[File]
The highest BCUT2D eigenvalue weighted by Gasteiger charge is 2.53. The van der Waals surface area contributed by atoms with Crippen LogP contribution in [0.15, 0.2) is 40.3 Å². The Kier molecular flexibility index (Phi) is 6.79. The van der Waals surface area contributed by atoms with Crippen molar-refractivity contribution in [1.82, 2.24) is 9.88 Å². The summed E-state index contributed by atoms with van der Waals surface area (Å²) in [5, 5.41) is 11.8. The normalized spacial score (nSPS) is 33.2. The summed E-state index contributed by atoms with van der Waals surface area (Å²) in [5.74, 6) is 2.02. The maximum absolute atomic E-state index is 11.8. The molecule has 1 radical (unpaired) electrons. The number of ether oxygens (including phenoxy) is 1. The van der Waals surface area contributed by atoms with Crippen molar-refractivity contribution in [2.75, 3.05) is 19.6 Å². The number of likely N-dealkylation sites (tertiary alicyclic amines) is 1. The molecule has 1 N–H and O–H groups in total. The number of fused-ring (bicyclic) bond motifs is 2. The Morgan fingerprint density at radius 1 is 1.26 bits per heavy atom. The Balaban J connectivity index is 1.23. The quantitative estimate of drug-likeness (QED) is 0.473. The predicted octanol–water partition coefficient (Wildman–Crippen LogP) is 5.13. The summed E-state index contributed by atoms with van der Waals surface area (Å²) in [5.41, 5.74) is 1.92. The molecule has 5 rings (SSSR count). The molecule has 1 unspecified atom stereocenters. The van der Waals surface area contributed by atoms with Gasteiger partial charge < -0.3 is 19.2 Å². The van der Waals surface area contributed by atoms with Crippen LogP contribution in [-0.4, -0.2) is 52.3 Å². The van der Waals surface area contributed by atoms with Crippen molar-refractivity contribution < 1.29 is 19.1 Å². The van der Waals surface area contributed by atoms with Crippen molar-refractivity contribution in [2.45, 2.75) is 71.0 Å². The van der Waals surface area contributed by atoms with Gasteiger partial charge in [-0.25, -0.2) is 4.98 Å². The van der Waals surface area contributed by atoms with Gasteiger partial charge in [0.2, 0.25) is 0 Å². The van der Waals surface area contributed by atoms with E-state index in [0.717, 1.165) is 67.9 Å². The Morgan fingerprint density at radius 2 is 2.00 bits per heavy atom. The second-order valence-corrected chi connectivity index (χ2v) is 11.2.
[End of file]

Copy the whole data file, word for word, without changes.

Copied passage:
The highest BCUT2D eigenvalue weighted by Gasteiger charge is 2.53. The van der Waals surface area contributed by atoms with Crippen LogP contribution in [0.15, 0.2) is 40.3 Å². The Kier molecular flexibility index (Phi) is 6.79. The van der Waals surface area contributed by atoms with Crippen molar-refractivity contribution in [1.82, 2.24) is 9.88 Å². The summed E-state index contributed by atoms with van der Waals surface area (Å²) in [5, 5.41) is 11.8. The normalized spacial score (nSPS) is 33.2. The summed E-state index contributed by atoms with van der Waals surface area (Å²) in [5.74, 6) is 2.02. The maximum absolute atomic E-state index is 11.8. The molecule has 1 radical (unpaired) electrons. The number of ether oxygens (including phenoxy) is 1. The van der Waals surface area contributed by atoms with Crippen molar-refractivity contribution in [2.75, 3.05) is 19.6 Å². The number of likely N-dealkylation sites (tertiary alicyclic amines) is 1. The molecule has 1 N–H and O–H groups in total. The number of fused-ring (bicyclic) bond motifs is 2. The Morgan fingerprint density at radius 1 is 1.26 bits per heavy atom. The Balaban J connectivity index is 1.23. The quantitative estimate of drug-likeness (QED) is 0.473. The predicted octanol–water partition coefficient (Wildman–Crippen LogP) is 5.13. The summed E-state index contributed by atoms with van der Waals surface area (Å²) in [5.41, 5.74) is 1.92. The molecule has 5 rings (SSSR count). The molecule has 1 unspecified atom stereocenters. The van der Waals surface area contributed by atoms with Gasteiger partial charge < -0.3 is 19.2 Å². The van der Waals surface area contributed by atoms with Crippen LogP contribution in [-0.4, -0.2) is 52.3 Å². The van der Waals surface area contributed by atoms with Crippen molar-refractivity contribution < 1.29 is 19.1 Å². The van der Waals surface area contributed by atoms with Crippen molar-refractivity contribution in [2.45, 2.75) is 71.0 Å². The van der Waals surface area contributed by atoms with Gasteiger partial charge in [-0.25, -0.2) is 4.98 Å². The van der Waals surface area contributed by atoms with Gasteiger partial charge in [0.2, 0.25) is 0 Å². The van der Waals surface area contributed by atoms with E-state index in [0.717, 1.165) is 67.9 Å². The Morgan fingerprint density at radius 2 is 2.00 bits per heavy atom. The second-order valence-corrected chi connectivity index (χ2v) is 11.2.